Development of the magnetron was like a Hollywood thriller
Are you a fan of big science with the promise of game changing results? Before CERN and the human genome project there was the MIT Radiation Laboratory. The story behind this laboratory could compete with the best Hollywood Thriller, and the consequences of the work done there are as important as the biggest events in the 20th century.
Since the early 1900s, many people had tried to produce high powered microwave devices, as these could be used in many applications, including radar. By the early 1940s, Randall and Boot, from the University of Birmingham in the UK finally come up with a concept that they felt would have a significant impact on the problem, as their device could produce microwaves with enough power to be able to be transmitted over long distances. The only problem was that England was being bombed by the Germans, and they were not sure they would have a laboratory that was safe and stable enough to continue development of the device, which was called a cavity magnetron.
In a sequence of events that really could go toe-to-toe with any Hollywood script, the device was brought to the USA in a secret operation called the Tizard mission, after it’s leader, Henry Tizard. The purpose of the mission was to bring a prototype magnetron to the United States, where it could be developed into technology to sustain the war effort. This was no simple feat since Britain was locked in the battle of the Atlantic with the Germans, and there was reasonable fear that if the Germans found out about the mission, they would move to intercept any shipment of the prototype magnetron by sea.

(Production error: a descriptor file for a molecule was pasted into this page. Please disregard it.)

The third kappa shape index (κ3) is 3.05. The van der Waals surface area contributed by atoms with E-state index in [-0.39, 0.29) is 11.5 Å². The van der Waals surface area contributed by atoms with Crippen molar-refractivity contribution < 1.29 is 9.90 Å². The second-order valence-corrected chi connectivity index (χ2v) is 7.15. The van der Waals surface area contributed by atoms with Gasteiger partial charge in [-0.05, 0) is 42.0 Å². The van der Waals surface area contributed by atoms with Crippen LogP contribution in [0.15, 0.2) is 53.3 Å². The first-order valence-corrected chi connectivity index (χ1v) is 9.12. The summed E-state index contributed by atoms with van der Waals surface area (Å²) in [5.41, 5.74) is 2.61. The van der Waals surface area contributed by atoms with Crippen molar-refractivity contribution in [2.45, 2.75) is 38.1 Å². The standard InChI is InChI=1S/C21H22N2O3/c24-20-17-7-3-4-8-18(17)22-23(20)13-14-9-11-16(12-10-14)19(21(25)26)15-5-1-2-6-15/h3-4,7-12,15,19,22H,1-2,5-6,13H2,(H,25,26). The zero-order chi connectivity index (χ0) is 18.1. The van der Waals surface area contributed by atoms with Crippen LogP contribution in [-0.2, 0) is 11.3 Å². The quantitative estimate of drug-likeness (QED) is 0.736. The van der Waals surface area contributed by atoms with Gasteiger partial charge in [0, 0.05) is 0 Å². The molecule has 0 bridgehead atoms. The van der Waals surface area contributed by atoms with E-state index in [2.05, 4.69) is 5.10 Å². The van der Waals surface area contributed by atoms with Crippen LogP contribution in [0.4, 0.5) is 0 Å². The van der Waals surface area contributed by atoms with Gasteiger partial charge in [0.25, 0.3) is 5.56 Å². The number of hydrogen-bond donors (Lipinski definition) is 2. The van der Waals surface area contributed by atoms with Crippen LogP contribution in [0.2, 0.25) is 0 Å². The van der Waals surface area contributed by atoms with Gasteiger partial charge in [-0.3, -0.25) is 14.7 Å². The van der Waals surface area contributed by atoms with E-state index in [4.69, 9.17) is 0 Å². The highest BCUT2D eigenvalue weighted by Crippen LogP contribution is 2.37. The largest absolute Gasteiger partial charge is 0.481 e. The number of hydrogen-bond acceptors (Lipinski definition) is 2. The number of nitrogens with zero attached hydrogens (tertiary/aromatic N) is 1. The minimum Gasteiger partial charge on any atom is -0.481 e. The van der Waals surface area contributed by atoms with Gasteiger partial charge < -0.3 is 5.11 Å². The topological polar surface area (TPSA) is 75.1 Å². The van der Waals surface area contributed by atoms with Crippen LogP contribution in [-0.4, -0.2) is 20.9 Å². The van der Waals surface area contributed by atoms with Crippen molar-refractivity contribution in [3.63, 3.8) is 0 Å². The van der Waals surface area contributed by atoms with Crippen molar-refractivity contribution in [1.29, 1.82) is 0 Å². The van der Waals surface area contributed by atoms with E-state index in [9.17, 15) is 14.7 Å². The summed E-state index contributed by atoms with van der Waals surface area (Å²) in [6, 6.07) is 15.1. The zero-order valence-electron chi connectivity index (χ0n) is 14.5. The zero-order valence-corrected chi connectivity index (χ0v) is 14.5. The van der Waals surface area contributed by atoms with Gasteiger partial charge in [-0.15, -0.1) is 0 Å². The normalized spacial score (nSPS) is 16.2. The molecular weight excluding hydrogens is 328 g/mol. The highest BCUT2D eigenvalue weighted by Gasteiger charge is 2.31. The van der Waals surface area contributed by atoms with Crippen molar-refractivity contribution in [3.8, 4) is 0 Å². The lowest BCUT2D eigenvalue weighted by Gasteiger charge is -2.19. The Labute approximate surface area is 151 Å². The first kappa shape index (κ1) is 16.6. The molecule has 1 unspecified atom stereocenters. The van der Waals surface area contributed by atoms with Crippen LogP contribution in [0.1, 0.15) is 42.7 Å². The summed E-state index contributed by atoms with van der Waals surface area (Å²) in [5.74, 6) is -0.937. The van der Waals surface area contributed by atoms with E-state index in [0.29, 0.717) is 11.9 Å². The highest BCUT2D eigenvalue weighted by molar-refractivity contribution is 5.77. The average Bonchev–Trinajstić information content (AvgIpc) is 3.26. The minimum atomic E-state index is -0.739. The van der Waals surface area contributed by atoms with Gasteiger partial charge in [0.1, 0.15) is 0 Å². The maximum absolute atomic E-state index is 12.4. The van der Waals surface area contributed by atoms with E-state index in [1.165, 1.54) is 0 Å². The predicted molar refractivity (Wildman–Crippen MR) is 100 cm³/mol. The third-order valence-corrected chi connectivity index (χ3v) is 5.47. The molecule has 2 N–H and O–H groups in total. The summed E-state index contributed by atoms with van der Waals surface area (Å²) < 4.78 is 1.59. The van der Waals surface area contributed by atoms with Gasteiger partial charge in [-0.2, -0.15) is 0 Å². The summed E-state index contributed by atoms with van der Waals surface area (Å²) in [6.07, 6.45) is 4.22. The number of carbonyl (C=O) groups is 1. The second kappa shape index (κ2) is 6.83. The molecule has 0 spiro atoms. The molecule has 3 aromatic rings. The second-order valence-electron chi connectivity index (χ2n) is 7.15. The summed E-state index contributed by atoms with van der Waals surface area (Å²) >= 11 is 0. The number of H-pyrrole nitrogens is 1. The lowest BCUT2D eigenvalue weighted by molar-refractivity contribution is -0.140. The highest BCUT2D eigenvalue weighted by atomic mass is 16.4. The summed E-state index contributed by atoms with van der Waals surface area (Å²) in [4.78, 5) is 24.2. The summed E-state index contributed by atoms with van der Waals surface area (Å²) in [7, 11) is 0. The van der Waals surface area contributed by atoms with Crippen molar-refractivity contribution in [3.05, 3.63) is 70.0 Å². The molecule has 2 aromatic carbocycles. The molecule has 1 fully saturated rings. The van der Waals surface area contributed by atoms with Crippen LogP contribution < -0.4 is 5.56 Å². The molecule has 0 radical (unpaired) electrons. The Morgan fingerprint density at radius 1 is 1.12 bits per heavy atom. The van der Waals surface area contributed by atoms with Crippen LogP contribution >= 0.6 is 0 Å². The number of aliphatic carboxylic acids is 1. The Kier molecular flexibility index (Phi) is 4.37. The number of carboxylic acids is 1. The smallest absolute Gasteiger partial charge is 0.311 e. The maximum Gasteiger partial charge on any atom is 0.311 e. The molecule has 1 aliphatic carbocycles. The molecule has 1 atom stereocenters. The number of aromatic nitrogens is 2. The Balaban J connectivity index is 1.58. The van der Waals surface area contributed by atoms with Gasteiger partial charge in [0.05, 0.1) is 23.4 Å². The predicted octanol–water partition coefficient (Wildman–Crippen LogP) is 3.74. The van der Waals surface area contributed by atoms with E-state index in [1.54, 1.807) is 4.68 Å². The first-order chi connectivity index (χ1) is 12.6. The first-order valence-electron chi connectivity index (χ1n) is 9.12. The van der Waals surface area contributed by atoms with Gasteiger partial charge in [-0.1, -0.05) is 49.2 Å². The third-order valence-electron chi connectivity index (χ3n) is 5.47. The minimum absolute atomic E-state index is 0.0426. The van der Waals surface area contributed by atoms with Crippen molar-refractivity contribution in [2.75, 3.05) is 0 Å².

The mission was approved at the highest levels of government in the UK, and the US Defense Research Committee. The mission was successful, and eventually the magnetron was delivered to MIT, where the Radiation Laboratory was started by Alfred Loomis, a Wall Street Investment Banker and an accomplished scientist.
From an academic point of view, the output of the Radiation laboratory is monumental by almost any measure. The MIT Radiation series, which is an immense work (28 volumes) documenting the scientific discoveries and advances related to radar. Other discoveries inspired by radar research have led to countless other ideas and concepts including nuclear magnetic resonance and global positioning systems – to mention a few. The MIT Radiation laboratory operated developed radar systems to help defend London from German bombing. Ernest Lawrence was a key supporter who recruited many of the physicist staff that went to work there, including Nobel prize winners Hans Bethe, Isidor Rabi, Luiz Alvarez, Polykarp Kusch, Willis Lamb, Edward Purcell, Norman Ramsey, and Julian Schwinger. These people interrupted their careers to help fight the war using physics; the world would not be what it is today without the sacrifices and commitment of the people behind the MIT Radiation Laboratory.